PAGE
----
Here are the door and window of a vacant house in a village near Malatya, Turkey. The house is unused because the previous inhabitant has passed away and his children and grandchildren now live in places like Istanbul or various European cities. The population of the village triples during the summer months when Turkish expats in Europe come home to relax and picnic in the mountains and fields of their childhood.
Window shopping in Ulus. The hatter is probably frequented by older Turks for whom the hat is part of the standard winter uniform while taking their daily constitutional from home to the tea house; The shoes and lamps are nostalgic reminders of medieval times, bought by tourists and more modern Turks to decorate their homes.
The deserted, rock-cut village now called Açıksaray (Open Palace) is a fascinating place to explore, in my opinion one of the more interesting and relaxing in Cappadocia, and made more so by the small number of visitors. When we were there in October, we found probably about eight people besides ourselves in the entire site. The village, just outside the Turkish town of Gülşehir, dates to the 10th or 11th century and covers about a square kilometer, containing chapels, kitchens, mushroom-shaped rock formations, and dwellings, probably for monks. This is the facade of the largest complex.
Saklıkent Gorge is near Kaş in southwestern Turkey. The canyon extends between cliffs like this for close to two miles, covered with running water up to your knees or deeper the entire way. It’s possible to hike through the water, crossing from bank to bank to get a brief respite standing on the rocks. The boy in the picture is my five year old son Moses (Musa to the Turks), who was a real trooper and made it the whole way in and back under his own power.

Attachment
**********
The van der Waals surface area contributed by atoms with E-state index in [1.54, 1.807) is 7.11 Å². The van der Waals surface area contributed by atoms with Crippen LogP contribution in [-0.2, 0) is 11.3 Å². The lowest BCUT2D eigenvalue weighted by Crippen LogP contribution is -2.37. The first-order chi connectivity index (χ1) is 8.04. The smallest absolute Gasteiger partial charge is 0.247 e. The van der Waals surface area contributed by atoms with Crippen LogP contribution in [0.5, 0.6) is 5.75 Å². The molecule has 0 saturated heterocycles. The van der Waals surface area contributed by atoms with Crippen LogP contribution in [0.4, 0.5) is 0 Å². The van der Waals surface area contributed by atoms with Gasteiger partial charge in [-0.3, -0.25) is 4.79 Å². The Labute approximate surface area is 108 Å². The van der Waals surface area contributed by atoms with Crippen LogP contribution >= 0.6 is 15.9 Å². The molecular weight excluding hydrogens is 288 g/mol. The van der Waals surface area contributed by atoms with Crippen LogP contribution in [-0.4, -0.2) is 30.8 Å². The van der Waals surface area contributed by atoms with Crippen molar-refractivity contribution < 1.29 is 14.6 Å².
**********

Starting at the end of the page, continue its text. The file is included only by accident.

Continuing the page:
A Catholic souvenir shop within Jerusalem’s old city.
Murat and Servet’s wedding in the southeastern province of Kahramanmaraş was a typically chaotic celebration with plenty of dancing, attended by just about as many people as could comfortably fit on the (very large) dance floor. The entire town is often invited to a wedding in Turkey, and the more people come the greater the honor for the father of the groom.
Hiking through wooded farmland in one of the small villages around Kürecik, near Malatya in southeastern Turkey.
This picture was taken from within the Dominus Flevit chapel on the Mount of Olives in Jerusalem, commemorating the site where Jesus is said to have wept over Jerusalem, and gives a pretty good ecumenical overview of the city that is central to the three great monotheistic world religions. The cross silhouette visible in the window latticework in the foreground gives way to Jewish graveyards at the base of the east wall of the temple mount, where Jewish belief expects the Messiah to one day enter the city. Behind these rise the shining domes of the temple mount’s current occupant: the architectural marvel of Islam’s Dome of the Rock.
This hatter in Ankara, like basically every other shopkeeper in Turkey, is a proud Kemal Ataturk fan. I guess that’s not enough to keep him from displaying an Ottoman-style fez, outlawed at one point by the great reformer of modern Turkey. At least it’s red so it matches the Turkish flag inside the shop, and as a photographer I appreciate that.